© St. Petersburg Times, published November 16, 2001
ST. PETERSBURG -- John Smith II was joking when he told the angler leading last weekend's Suncoast Kingfish Classic to watch his back.
"I said he better keep an eye on Brutus," Smith said. "I don't think he knew what I was talking about."
Fans of William Shakespeare may recall Act III, Scene I of Julius Caesar. The Roman Emperor, thinking he was safe among friends, found himself suddenly besieged by an angry mob of senators. Caesar, bleeding from multiple stab wounds, turned to see his old fishing buddy, Brutus, standing above him clutching a fillet knife.
"Et tu, Brute?" Caesar muttered before he died. The translation: "You too, Brutus?"
"I thought it was fitting," Smith said. "It shows you never know what to expect."
How true. Especially when it comes to politics and kingfish tournaments.
Smith and his father, John Smith I, and friend Todd Ferguson, won a $100,000 boat, engine and trailer combo two weeks ago in the first major kingfish tournament of the season. Then a week later, the fishing team followed with another win and took home a second boat, engine and trailer.
"We are still in a state of shock," Ferguson said. "It takes a while to sink in."
Ferguson and the Smiths used to fish out of a boat named Brutus. When they got a new boat this year, they thought about calling it Brutus Two. But that didn't sound quite right.
So the younger Smith pulled out a phrase that had been pounded into his psyche during a high school English class.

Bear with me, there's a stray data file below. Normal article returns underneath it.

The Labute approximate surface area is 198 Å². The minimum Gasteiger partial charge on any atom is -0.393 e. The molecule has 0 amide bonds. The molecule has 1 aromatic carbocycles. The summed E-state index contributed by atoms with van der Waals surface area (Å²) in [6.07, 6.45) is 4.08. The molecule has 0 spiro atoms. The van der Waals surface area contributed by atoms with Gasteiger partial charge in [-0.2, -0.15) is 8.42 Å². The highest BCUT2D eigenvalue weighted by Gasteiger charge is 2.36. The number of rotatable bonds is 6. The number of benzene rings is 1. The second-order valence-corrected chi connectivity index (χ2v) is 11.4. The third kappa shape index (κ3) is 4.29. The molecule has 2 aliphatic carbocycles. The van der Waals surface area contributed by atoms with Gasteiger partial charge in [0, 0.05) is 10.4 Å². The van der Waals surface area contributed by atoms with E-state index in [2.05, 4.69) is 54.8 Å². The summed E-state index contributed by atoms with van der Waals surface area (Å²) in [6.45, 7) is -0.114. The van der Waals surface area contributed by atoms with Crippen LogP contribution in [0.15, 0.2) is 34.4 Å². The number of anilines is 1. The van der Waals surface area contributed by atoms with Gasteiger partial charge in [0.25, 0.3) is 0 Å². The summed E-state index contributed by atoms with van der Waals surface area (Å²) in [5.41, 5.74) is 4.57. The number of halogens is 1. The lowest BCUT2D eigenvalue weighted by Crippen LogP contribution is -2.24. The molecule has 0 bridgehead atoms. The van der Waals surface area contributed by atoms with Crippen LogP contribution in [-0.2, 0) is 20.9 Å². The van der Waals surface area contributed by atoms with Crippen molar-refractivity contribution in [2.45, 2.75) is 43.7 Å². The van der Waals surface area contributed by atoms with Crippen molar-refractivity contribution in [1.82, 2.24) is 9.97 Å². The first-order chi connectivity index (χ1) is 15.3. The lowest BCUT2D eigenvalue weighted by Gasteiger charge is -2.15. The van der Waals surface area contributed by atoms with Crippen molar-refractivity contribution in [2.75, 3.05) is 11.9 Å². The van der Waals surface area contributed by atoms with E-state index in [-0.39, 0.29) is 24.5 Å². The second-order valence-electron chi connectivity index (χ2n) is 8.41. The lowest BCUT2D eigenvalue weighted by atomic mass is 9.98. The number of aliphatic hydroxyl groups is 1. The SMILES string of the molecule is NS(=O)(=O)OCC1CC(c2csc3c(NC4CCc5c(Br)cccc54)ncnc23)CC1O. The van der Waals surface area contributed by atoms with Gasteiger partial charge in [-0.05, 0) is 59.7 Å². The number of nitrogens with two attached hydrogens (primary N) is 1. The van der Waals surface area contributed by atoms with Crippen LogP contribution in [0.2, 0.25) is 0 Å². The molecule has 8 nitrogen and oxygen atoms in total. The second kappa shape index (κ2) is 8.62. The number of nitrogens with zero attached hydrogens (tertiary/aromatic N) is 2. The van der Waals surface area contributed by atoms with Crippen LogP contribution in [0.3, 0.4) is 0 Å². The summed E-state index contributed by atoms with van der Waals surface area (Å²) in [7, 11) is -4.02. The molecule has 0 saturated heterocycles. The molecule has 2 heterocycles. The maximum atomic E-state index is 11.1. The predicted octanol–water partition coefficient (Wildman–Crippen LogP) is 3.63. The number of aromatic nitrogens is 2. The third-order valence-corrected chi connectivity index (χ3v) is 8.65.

"Et tu, Brute ... I thought it had a nice ring to it," he said. "And we thought it would be kind of funny to hear those fishermen up in North Carolina try to pronounce the name of the boat the next time we went to a national tournament."
Kingfishermen are not known as a literary crowd, but they will do some pretty strange things, even dust off an old copy of Will Shakespeare, if they think it will help them win a tournament.
"We have never been this lucky before," Ferguson said. "It seemed like we were always scrambling for last place on the leaderboard."
Two weeks ago, when a twin-engine Donzi was up for grabs, the Et Tu, Brute crew headed offshore in foul weather hoping to land one big fish.
"We took an 8-foot wave over the bow that sent the windshield flying," the younger Smith said. "We were pretty beat up before we even started fishing."
They let out their lines and quickly hooked a 35-pounder.
"We knew there were more out there," he continued. "So we kept fishing."
A short time later, another big king hit a blue runner dangled from a flat line behind the boat. Smith's father fought this fish, which would later tip the scales at 39 pounds.
"The whole way in we were worried about something breaking," Ferguson said. "It was a long ride home."
Et Tu, Brute was the first boat to weigh a fish in on Saturday. The three men sat in the bleachers and watched anxiously as boat after boat arrived with its catch, but nobody had a fish as big as theirs.
"Sunday was even rougher than Saturday," the younger Smith said. "So we didn't fish. We had too many things broken. So we just watched and waited, hoping our fish will keep the lead."
It did. All week people kept talking about the team that came out of nowhere to win the biggest boat ever offered as a prize in a West Coast kingfish tournament.
"People kept asking us if we were French," Smith II said. "I guess not a lot of people took Latin in high school."
Then one week later, the Et Tu crew weighed in another 39-pounder.
"I never had any doubts," Smith's father said. "I knew we could do it again."
Another boat, engine and trailer package for the literary crew.
"Our philosophy is either we win or we don't even place," the younger Smith said. "We'll be back."
Old Salt Fishing Club King of the Beach Tournament, $10,000 guaranteed first-place prize, Saturday and Sunday, call (727) 319-0568.